Raised urea/creatinine concentrations (*) – early renal failure (r)
Many young Birman cats are found to have unexpectedly increased urea and/or creatinine concentrations in their blood, indicating possible kidney dysfunction. Occasionally, young Birman cats (<2 years of age) develop renal failure, with clinical signs developing shortly after routine neutering. A prospective survey of healthy Birman cats found that ~80% of cats <6 months of age had blood creatinine concentrations above the reference range, while only 35% of the adults had raised creatinine concentrations. The reason(s) for this finding remain unclear. While it could reflect sub-clinical renal (kidney) disease, the vast majority of affected cats do not go on to develop renal failure at a young age. It therefore seems appropriate to suggest that evidence of azotaemia (raised creatinine concentrations) in an otherwise healthy Birman cat should not be over-interpreted as evidence of severe or progressive renal disease. It would however, seem sensible to monitor affected cats, to perform additional tests of renal function (serum urea levels, urine specific gravity and urine protein to creatinine ratio), and to consider the possibility of renal dysfunction when undertaking anaesthesia, surgery or treatment with drugs that can potentially harm kidneys in cats of this breed.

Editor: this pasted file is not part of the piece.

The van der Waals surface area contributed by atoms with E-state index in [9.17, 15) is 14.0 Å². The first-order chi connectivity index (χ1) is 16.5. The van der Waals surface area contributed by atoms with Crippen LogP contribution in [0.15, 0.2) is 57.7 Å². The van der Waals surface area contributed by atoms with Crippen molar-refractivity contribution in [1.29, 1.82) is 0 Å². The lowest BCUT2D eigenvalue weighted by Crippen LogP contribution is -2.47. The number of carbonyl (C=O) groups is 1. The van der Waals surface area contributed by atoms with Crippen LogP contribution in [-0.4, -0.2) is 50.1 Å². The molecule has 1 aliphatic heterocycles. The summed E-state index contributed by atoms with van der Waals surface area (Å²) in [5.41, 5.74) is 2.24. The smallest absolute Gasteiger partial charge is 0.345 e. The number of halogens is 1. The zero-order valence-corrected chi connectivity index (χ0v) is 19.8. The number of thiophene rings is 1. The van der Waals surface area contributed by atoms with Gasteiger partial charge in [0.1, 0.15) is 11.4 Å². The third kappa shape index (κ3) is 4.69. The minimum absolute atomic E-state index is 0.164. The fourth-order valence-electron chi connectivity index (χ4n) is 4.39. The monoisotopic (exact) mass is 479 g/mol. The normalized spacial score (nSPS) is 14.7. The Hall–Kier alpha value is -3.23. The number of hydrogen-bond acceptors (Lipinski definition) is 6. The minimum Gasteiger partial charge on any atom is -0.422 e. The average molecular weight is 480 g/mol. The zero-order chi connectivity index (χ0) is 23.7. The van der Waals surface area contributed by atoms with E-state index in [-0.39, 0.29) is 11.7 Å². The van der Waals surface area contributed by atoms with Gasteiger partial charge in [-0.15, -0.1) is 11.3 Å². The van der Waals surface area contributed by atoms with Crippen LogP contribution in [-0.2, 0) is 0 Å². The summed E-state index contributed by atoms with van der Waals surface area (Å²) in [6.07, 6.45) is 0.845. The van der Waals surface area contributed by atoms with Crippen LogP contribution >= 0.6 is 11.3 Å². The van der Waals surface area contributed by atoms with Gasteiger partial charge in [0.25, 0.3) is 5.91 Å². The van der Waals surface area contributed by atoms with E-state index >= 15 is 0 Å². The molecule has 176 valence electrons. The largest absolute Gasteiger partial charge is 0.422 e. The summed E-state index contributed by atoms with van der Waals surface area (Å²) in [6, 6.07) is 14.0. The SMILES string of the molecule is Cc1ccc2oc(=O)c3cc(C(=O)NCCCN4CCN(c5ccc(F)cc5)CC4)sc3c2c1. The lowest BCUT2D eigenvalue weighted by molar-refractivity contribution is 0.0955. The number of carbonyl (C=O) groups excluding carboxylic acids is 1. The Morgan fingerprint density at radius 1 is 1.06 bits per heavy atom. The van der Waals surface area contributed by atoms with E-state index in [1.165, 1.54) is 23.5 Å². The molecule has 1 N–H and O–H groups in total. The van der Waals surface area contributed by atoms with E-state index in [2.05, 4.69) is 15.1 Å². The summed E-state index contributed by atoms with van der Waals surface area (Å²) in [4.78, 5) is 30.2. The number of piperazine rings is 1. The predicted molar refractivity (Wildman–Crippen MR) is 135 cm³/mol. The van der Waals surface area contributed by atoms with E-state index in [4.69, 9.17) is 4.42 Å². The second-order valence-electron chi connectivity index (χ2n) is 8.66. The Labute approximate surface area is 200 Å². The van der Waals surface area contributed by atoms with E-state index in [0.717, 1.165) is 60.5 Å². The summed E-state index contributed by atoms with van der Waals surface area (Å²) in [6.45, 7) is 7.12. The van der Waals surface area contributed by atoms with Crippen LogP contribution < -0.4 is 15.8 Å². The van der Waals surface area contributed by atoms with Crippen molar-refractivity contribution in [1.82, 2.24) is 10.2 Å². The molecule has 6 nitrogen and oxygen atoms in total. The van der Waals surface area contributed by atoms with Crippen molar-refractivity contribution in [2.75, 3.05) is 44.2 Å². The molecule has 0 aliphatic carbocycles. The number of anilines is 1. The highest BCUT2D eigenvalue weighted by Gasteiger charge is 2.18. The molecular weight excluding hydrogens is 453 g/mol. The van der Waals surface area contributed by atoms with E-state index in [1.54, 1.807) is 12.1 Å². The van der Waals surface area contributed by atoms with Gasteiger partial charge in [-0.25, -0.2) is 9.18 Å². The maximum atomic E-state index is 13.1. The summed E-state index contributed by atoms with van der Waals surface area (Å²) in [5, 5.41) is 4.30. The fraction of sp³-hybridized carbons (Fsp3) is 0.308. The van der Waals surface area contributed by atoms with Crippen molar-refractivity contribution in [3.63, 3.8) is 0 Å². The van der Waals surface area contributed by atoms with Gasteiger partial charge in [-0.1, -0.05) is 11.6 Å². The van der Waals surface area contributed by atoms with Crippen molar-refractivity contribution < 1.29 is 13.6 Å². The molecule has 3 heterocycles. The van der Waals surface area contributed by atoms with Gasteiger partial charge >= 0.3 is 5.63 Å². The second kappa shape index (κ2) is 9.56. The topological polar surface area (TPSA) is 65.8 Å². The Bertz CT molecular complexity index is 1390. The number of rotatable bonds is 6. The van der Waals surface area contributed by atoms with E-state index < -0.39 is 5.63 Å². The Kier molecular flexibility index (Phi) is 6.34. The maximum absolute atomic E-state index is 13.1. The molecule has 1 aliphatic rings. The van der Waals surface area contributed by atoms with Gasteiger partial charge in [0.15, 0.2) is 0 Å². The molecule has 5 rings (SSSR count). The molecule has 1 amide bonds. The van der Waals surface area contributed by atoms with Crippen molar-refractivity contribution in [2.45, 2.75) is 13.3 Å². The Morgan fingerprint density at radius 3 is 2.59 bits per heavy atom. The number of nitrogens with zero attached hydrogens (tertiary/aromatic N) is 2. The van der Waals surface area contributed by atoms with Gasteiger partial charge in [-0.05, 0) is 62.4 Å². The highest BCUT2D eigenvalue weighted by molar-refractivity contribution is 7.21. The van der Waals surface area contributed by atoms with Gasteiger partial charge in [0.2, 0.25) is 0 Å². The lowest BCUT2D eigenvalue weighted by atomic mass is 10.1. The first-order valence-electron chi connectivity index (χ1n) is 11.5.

Gunn-Moore, D A, Dodkin, S.J. & Sparkes, A.H. An unexpected high prevalence of azotaemia in Birman cats. (2002) Journal of Feline Medicine and Surgery 4, 165 – 166 (letter)
Bleeding Disorder; Factor IX deficiency, Haemophilia B or Christmas disease (r) – see general section
Atypical granulation of neutrophils (r)
Affected cats have fine eosinophilic granules present within the cytoplasm of neutrophils, however this does not appear to affect the normal function of the neutrophil. Affected cats are clinically healthy. The condition is inherited as an autosomal recessive trait
Hirch V M & Cunningham T A (1984) Hereditary anomaly of neutrophil granulation in Birman cats. American Journal of Veterinary Research 45, 2170 – 2174
Thymic aplasia (r)
A small number of kittens have been reported with complete hairlessness in combination with absence of the thymus gland and depletion of lymphocytes in other lymphoid organs, which results in immune-deficiency. An autosomal recessive mode of inheritance is suggested.
Casal ML, Straumann U, Sigg C, Arnold S, Rusch P (1994) Congenital hypotrichosis with thymic aplasia in nine Birman kittens. Journal of American Animal Hospital association 30(6): 600-602
Pelger-Huet anolomy (r)
Pelger-Huet anolomy describes an interruption of nuclear maturation of white blood cells resulting in a failure of segmentation occurring. Neutrophils are therefore hyposegmented with an immaturely shaped nucleus and coarse chromatin and eosinophils may also appear as bands. It appears to be an autosomal dominant trait. Heterozygotes are clinically well although leucocyte abnormalities may be present. Homozygotes may die in utero or early in life.
Latimer KS Rakich PM, Thomson DG (1985) Pelger-Huet anomaly in cats (case report) Veterinary Pathology 22, 370 – 374
Latimer KS, Rowland GN, Mahaffey MB (1988) Homozygous Pelger-Huet anomaly and chondrodysplasia in a stillborn kitten. Veterinary Pathology 24 (4): 325-8
Kociba GJ (2000) Leucocyte changes in disease: Pelger-Huet anomaly. Textbook of Veterinary Internal Medicine
Predisposition to FIP - see general section click here...